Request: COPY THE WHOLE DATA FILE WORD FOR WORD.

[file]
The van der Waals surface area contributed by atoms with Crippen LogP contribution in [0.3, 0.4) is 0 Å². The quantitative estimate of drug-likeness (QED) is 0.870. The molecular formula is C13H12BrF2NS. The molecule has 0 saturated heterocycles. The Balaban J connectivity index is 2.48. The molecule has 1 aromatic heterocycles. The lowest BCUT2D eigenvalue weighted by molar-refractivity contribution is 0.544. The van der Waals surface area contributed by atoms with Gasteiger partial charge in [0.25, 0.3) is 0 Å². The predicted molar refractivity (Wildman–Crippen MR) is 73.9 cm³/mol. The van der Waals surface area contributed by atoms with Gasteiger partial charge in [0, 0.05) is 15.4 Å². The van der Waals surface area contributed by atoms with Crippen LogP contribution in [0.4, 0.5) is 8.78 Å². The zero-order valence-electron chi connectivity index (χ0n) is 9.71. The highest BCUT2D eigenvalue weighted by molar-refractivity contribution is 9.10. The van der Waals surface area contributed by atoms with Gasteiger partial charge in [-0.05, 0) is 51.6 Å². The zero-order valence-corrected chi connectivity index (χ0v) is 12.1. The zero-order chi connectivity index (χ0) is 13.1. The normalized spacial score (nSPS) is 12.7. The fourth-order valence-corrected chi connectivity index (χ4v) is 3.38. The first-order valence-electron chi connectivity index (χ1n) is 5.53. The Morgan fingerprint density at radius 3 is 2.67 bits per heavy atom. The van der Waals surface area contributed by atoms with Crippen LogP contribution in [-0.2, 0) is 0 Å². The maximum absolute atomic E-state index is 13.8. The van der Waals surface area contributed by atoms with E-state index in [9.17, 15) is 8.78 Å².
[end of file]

The van der Waals surface area contributed by atoms with Crippen LogP contribution in [0.3, 0.4) is 0 Å². The quantitative estimate of drug-likeness (QED) is 0.870. The molecular formula is C13H12BrF2NS. The molecule has 0 saturated heterocycles. The Balaban J connectivity index is 2.48. The molecule has 1 aromatic heterocycles. The lowest BCUT2D eigenvalue weighted by molar-refractivity contribution is 0.544. The van der Waals surface area contributed by atoms with Gasteiger partial charge in [0.25, 0.3) is 0 Å². The predicted molar refractivity (Wildman–Crippen MR) is 73.9 cm³/mol. The van der Waals surface area contributed by atoms with Gasteiger partial charge in [0, 0.05) is 15.4 Å². The van der Waals surface area contributed by atoms with Crippen LogP contribution in [0.4, 0.5) is 8.78 Å². The zero-order valence-electron chi connectivity index (χ0n) is 9.71. The highest BCUT2D eigenvalue weighted by molar-refractivity contribution is 9.10. The van der Waals surface area contributed by atoms with Gasteiger partial charge in [-0.05, 0) is 51.6 Å². The zero-order valence-corrected chi connectivity index (χ0v) is 12.1. The zero-order chi connectivity index (χ0) is 13.1. The normalized spacial score (nSPS) is 12.7. The fourth-order valence-corrected chi connectivity index (χ4v) is 3.38. The first-order valence-electron chi connectivity index (χ1n) is 5.53. The Morgan fingerprint density at radius 3 is 2.67 bits per heavy atom. The van der Waals surface area contributed by atoms with Crippen LogP contribution in [-0.2, 0) is 0 Å². The maximum absolute atomic E-state index is 13.8. The van der Waals surface area contributed by atoms with E-state index in [9.17, 15) is 8.78 Å².